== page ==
From Cabernet to Pinot
Marriage in America has changed from an institution approximating Cabernet to an institution approximating Pinot (at least as Miles characterizes these wine grapes).
The Colonial Era
The Pilgrims reached the New World on November 11, 1620. Of the 102 passengers who had embarked on the Mayflower’s transatlantic journey, about half were dead come springtime.
The Love Based Marriage
A Haven in a Heartless World
In contrast, and as hilariously illustrated in Charlie Chalin’s Modern Times, the factor worker might do little more than tighten a set of screws all day long, feeling disconnected from the final product.
In this context, the home took on new psychological significance. “Instead of being viewed as an integral component of the network of public institutions,” observe Mintz and Kellogg, “the family was beginning to be seen as a private retreat… It was a place for virtues and emotions threatened by the aggressive and competitive spirit of commerce, a place where women and children were secure and where men could escape from the stresses of business and recover their humanity… The values of independence, self-reliance, and ambition were appropriate for the marketplace and government, but within the home, a wholly different set of values reigned supreme: love, mutuality, companionship, selflessness, sacrifice, and self-denial. No longer a microcosm of the larger society, the family was now a counterweight to acquisitive values and a refuge from materialistic corruptions.” Masculine virtue began to focus less on honor, courage, and service and more on a parochial tendency to love and protect one’s wife and children.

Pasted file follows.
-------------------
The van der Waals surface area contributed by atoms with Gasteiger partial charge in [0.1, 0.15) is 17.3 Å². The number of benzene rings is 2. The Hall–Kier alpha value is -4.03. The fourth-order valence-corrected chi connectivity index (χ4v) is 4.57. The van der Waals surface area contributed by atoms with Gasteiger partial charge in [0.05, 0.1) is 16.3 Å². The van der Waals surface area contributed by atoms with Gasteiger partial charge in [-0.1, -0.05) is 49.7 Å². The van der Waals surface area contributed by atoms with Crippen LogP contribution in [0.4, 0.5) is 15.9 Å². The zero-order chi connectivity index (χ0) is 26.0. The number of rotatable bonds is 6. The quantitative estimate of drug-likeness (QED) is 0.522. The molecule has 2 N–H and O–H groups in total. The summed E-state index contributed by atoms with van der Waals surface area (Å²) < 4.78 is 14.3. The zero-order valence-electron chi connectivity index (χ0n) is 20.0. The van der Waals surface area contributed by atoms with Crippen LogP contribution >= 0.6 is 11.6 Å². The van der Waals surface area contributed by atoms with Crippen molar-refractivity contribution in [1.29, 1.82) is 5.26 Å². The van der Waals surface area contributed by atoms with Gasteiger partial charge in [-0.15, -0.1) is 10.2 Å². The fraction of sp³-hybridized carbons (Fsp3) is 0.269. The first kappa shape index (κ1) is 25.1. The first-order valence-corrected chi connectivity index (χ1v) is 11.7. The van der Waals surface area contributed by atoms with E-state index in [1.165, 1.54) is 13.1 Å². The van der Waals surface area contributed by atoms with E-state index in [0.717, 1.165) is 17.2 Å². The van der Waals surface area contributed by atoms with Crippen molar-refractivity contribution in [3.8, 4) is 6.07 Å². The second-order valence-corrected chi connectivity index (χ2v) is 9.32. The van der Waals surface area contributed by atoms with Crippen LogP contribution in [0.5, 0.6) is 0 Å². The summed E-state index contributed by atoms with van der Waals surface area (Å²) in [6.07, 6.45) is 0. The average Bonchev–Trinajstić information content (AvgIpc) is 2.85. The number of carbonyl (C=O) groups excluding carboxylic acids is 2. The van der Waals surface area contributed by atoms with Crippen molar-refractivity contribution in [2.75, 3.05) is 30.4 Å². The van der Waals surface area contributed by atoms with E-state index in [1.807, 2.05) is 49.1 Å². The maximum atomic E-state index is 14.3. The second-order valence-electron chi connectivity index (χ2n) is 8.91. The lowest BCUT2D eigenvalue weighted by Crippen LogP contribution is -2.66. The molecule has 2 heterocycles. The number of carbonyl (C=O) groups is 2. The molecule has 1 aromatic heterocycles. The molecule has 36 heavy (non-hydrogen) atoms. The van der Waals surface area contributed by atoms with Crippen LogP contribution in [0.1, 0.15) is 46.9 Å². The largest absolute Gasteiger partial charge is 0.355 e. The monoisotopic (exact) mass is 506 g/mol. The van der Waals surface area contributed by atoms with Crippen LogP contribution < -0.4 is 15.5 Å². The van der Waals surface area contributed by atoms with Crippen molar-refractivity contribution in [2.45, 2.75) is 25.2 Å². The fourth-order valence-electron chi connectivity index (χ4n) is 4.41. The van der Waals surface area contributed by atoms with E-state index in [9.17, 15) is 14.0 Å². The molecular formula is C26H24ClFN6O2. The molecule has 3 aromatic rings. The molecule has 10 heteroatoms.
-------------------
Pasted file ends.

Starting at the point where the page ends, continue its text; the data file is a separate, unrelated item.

Five Challenges of the Love-Based Marriage
Women’s Economic Dependence
Women were legally prohibited from taking out loans or credit cards in their own name. If they worked outside the home, they were routinely (and legally) paid less money than men for the same work.
The Often-Insubordinate Sex Drive
Sexual desire if frequently insubordinate to our moral and sociopolitical preferences for kindness, egalitarianism, and respect.
Sustaining desire in marriage requires the reconciliation of our deep-seated craving for craving for safety and security with our deep-seated craving for mystery and adventure.